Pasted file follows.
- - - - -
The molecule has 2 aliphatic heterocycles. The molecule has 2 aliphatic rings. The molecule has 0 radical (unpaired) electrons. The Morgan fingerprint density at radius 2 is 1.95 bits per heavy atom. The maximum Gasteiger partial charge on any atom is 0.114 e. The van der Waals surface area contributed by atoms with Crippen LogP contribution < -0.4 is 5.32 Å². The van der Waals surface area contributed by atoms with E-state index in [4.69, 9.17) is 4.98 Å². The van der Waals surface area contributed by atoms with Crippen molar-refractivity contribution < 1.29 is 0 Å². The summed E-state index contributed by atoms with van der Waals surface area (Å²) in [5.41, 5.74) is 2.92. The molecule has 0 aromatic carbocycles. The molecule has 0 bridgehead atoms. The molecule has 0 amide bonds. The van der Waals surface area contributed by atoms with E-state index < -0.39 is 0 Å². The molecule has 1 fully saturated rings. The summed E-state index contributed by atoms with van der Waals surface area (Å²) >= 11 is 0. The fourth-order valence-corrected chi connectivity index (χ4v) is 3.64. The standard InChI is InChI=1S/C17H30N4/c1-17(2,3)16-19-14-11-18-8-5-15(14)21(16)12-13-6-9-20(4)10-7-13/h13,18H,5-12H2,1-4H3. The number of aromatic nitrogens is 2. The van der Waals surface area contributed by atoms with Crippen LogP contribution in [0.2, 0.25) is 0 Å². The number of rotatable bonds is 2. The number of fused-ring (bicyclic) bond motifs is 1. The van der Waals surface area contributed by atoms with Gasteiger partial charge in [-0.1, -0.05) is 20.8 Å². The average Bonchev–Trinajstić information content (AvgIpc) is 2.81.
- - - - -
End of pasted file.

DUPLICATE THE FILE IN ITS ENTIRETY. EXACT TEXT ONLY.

The molecule has 2 aliphatic heterocycles. The molecule has 2 aliphatic rings. The molecule has 0 radical (unpaired) electrons. The Morgan fingerprint density at radius 2 is 1.95 bits per heavy atom. The maximum Gasteiger partial charge on any atom is 0.114 e. The van der Waals surface area contributed by atoms with Crippen LogP contribution < -0.4 is 5.32 Å². The van der Waals surface area contributed by atoms with E-state index in [4.69, 9.17) is 4.98 Å². The van der Waals surface area contributed by atoms with Crippen molar-refractivity contribution < 1.29 is 0 Å². The summed E-state index contributed by atoms with van der Waals surface area (Å²) in [5.41, 5.74) is 2.92. The molecule has 0 aromatic carbocycles. The molecule has 0 bridgehead atoms. The molecule has 0 amide bonds. The van der Waals surface area contributed by atoms with E-state index < -0.39 is 0 Å². The molecule has 1 fully saturated rings. The summed E-state index contributed by atoms with van der Waals surface area (Å²) >= 11 is 0. The fourth-order valence-corrected chi connectivity index (χ4v) is 3.64. The standard InChI is InChI=1S/C17H30N4/c1-17(2,3)16-19-14-11-18-8-5-15(14)21(16)12-13-6-9-20(4)10-7-13/h13,18H,5-12H2,1-4H3. The number of aromatic nitrogens is 2. The van der Waals surface area contributed by atoms with Crippen LogP contribution in [0.2, 0.25) is 0 Å². The number of rotatable bonds is 2. The number of fused-ring (bicyclic) bond motifs is 1. The van der Waals surface area contributed by atoms with Gasteiger partial charge in [-0.1, -0.05) is 20.8 Å². The average Bonchev–Trinajstić information content (AvgIpc) is 2.81.